Model Example
Consider a hypothetical company named Acme Mowers that sells and services residential riding lawn tractors. Acme Mowers is introducing a new line of smart and connected tractors and is using ThingWorx to build solutions for their customers and dealers. To accomplish this, they must start by creating a ThingWorx model of their new tractors.
Using Things, Thing Shapes, and Thing Templates, they can construct a complex model. For example, Acme Tractors can have Serial Number SN100M123 (Thing) that is an Economy Series Tractor (Thing Template) and an MSeriesTractor (Thing Template) that has a Fuel Pump Assembly, Mower Deck, and Tractor Engine (Thing Shapes).
These entities have properties (for example, TractorEngine has EngineHours, EngineTemperature, and MaxRPM), and their state changes may trigger events (for example, ChangeOilDate service and EngineOverheating alarm) that are handled by subscriptions.
The model can become more intricate when subsystems, assemblies, and components have separate life cycles, need to be tracked and analyzed independently, or have interchangeable options. For example, you can enhance the above model by adding a new property called Battery to the TractorEngine. By defining the Battery property type as a ThingName you can set the value of the property to a specific name of a Thing.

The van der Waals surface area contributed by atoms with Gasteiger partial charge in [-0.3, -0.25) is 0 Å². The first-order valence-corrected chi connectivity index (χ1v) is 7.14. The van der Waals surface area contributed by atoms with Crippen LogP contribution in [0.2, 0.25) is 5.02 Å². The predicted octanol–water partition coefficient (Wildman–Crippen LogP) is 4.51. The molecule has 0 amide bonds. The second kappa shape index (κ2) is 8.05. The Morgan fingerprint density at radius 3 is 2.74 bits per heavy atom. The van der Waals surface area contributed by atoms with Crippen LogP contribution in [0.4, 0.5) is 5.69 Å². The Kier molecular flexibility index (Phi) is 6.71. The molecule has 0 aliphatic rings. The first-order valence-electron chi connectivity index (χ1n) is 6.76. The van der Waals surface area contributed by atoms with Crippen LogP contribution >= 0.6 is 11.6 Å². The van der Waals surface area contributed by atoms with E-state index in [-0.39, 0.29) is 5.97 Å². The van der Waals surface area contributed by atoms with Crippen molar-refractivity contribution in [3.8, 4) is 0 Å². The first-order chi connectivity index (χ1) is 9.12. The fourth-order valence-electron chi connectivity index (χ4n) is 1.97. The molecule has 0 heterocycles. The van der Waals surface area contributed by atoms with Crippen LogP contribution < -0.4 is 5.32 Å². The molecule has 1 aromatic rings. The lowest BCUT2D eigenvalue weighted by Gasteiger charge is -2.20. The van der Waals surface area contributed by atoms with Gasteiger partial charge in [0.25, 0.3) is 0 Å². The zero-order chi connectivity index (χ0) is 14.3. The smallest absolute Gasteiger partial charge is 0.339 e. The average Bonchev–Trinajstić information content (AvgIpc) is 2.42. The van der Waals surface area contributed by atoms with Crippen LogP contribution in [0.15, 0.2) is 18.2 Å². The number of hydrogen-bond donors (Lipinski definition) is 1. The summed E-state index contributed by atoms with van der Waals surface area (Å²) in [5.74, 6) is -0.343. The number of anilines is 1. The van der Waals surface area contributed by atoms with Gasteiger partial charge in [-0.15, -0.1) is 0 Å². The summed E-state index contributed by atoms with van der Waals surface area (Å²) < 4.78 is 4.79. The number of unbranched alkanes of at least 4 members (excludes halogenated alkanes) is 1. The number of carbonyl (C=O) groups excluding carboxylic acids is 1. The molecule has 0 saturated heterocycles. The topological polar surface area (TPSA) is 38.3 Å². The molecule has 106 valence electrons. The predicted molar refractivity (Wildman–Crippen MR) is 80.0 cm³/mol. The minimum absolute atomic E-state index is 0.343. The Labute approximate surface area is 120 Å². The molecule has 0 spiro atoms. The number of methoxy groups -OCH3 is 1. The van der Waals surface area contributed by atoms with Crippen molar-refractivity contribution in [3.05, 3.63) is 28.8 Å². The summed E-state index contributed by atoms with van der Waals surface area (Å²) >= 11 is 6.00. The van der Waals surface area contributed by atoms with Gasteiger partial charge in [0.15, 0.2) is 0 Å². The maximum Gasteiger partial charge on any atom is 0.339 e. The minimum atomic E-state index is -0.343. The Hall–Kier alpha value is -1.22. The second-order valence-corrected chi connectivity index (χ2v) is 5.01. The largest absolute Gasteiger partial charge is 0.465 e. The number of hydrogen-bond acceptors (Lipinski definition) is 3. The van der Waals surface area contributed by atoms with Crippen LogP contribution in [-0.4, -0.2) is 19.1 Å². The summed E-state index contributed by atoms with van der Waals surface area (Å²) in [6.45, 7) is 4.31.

For example, you can add a BatteryShape Thing Shape, a TopTerminalBattery or SideTerminalBattery Thing Template, and finally the Things Size65TopTerminal or Size75TopTerminal. Depending on the battery installed for a given tractor engine, the Battery property value will be the name of appropriate battery Thing. Size75TopTerminal battery implements a TopTerminalBattery Thing Template which is composed of the BatteryShape Thing Shape.
BatteryShape becomes the relationship between your tractor and your battery.
Specific batteries can be tracked separately from the mower, so when batteries are changed, only their relationship with the engine needs to change.